The pre cVEMP responses were obtained with an average P1 latency of 17.51 ± 1.99ms and post average P1 latency of 17.01 ± 1.68ms for the experimental group. The average N1 latency of 23.36 ± 1.86ms pre and post responses were obtained with an average of 23.63 ± 1.57ms. In the control group, the mean P1 latency for pre cVEMP is 17.17 ± 2.68ms and post responses were 16.87 ± 1.60ms. The average N1 latency of 24.11 ± 2.06ms pre and post response were 23.40 ± 1.83ms. To understand the significant effect on the training phase and also the interaction between training and groups repeated measures of ANOVA was done. The result showed no significant difference obtained for P1 latency measures between the training phase (F(1,28)=1.127, P=0.29). Neither significant interaction (F(1,28)=.140, P=0.79) between training and group for P1 latency measures nor significance difference obtained for N1 latency measures between the training phase (F(1,28)=0.326, P=0.57). And also no major interaction (F(1,28)=1.57, P=22) between training and groups observed. The average P1- N1 amplitude of pre cVEMP for the experimental group was 25.59 ± 9.97 μV and post mean latency was 29.25 ± 9.73 μV. Average P1-N1 amplitude of pre cVEMP for the control group was 19.41 ± 10.30 μV. The mean P1-N1 amplitude of post cVEMP for the control group was 21.51 ± 5.81 μV. No significant differences obtained between the training phase (F(1,28)=2.00, P=0.16) as well as no major difference in interaction (F(1,28)=0.14, P=0.70) for peak to peak amplitude between training and groups in repeated measures of ANOVA. The mean n1 latency for pre oVEMP responses and post oVEMP responses was found to be 12.27 ± 1.13 msec and 11.65 ± 1.19 respectively for the experimental group. The average p1 latency was 16.72 ± 1.03 msec for pre oVEMP responses and 16.98 ± 1.15 msec for post oVEMP responses. In the control group, the mean n1 latency for pre oVEMP responses was found to be 11.65 ± 1.65 msec and 11.27 ± 1.01 msec for post oVEMP responses. The average p1 latency was 17.12 ± 1.35 msec for pre oVEMP responses and 16.78 ± 0.79 msec for post oVEMP responses. No substantial differences were obtained for n1 latency measures between the training phase (F(1,28)=3.9, P=0.50) and also there was no significant interaction F(1,28)=.22 P=0.64) between training and group while comparing pre and post n1 latency using repeated measures of ANOVA. No significant difference obtained for p1 latency measures between the training phase (F (1.28)=0.01, P=0.89) and also no significant interaction F(1,28)=1.18, P=.28) between training and groups. In the experimental group, the mean n1-p1 amplitude for pre oVEMP responses was 3.22 ± 2.45 μV and post oVEMP responses were 4.04 ± 1.52 μV. In the control group, the mean n1-p1 amplitude for pre oVEMP responses was 2.98 ± 1.86 μV and post oVEMP responses were 3.18 ± 1.45 μV. On comparing pre and post n1-p1 amplitude using repeated measures of ANOVA, there was no significant difference obtained within the training phase(F(1,28)=1.87, P=0.18). No interaction was evident (F(1,28)=0.67, P=0.42) between training and groups. In the experimental group the average score for pre and post-DHI total scores were found to be 45.20 ± 25.98 and 17.60 ± 15.36. In the control group the average score for pre and post-DHI total scores were found to be 36.40 ± 19.06 and 33.20 ± 20.23. Repeated Measures of ANOVA showed significant difference obtained for total scores between the training phase (F(1,28)=26.86, P=.00). A significant difference in total score obtained due to interaction (F(1,28)=16.85, P=00) between training and group. Paired t-test analysis was done to determine the significant difference in total scores obtained for the control and experimental group. There was a significant difference (t=5.64, P=0.000) in overall DHI scores between pre and post rehabilitation in the experimental group. There was no significant difference (t=0.98, P=0.359) in overall DHI scores between pre and post rehabilitation in the control group.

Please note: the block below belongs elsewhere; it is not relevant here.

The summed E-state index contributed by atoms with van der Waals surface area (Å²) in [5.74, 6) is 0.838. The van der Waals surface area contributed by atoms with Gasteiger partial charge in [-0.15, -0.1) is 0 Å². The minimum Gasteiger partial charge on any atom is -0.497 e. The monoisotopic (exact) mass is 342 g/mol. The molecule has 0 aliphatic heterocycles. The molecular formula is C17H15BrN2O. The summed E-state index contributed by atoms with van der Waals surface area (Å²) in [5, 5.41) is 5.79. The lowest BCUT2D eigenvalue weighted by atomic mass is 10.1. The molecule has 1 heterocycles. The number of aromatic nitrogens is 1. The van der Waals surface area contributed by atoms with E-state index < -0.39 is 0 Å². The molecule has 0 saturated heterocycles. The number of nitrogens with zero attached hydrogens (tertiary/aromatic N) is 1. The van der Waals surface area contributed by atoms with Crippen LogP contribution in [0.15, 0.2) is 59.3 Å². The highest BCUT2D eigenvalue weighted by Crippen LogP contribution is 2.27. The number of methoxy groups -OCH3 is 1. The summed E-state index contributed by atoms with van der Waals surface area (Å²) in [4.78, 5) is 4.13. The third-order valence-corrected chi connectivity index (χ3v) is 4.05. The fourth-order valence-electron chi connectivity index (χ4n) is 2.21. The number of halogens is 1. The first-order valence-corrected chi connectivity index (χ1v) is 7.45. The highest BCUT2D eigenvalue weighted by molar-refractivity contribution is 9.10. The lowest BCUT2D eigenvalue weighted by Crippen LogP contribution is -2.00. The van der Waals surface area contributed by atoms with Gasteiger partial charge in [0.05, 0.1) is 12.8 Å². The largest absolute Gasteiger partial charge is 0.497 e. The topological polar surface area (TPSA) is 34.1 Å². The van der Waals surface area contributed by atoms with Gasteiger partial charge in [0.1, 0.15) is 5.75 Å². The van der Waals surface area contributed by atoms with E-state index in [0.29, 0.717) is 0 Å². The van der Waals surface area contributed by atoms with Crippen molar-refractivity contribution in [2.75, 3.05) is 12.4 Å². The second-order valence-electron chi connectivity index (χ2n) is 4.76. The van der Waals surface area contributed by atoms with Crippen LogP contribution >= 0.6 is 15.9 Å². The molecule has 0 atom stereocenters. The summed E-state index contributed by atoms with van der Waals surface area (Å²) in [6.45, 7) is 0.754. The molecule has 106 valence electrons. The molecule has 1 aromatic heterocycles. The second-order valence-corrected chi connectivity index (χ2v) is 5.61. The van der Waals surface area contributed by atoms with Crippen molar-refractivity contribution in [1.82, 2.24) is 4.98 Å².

Discussion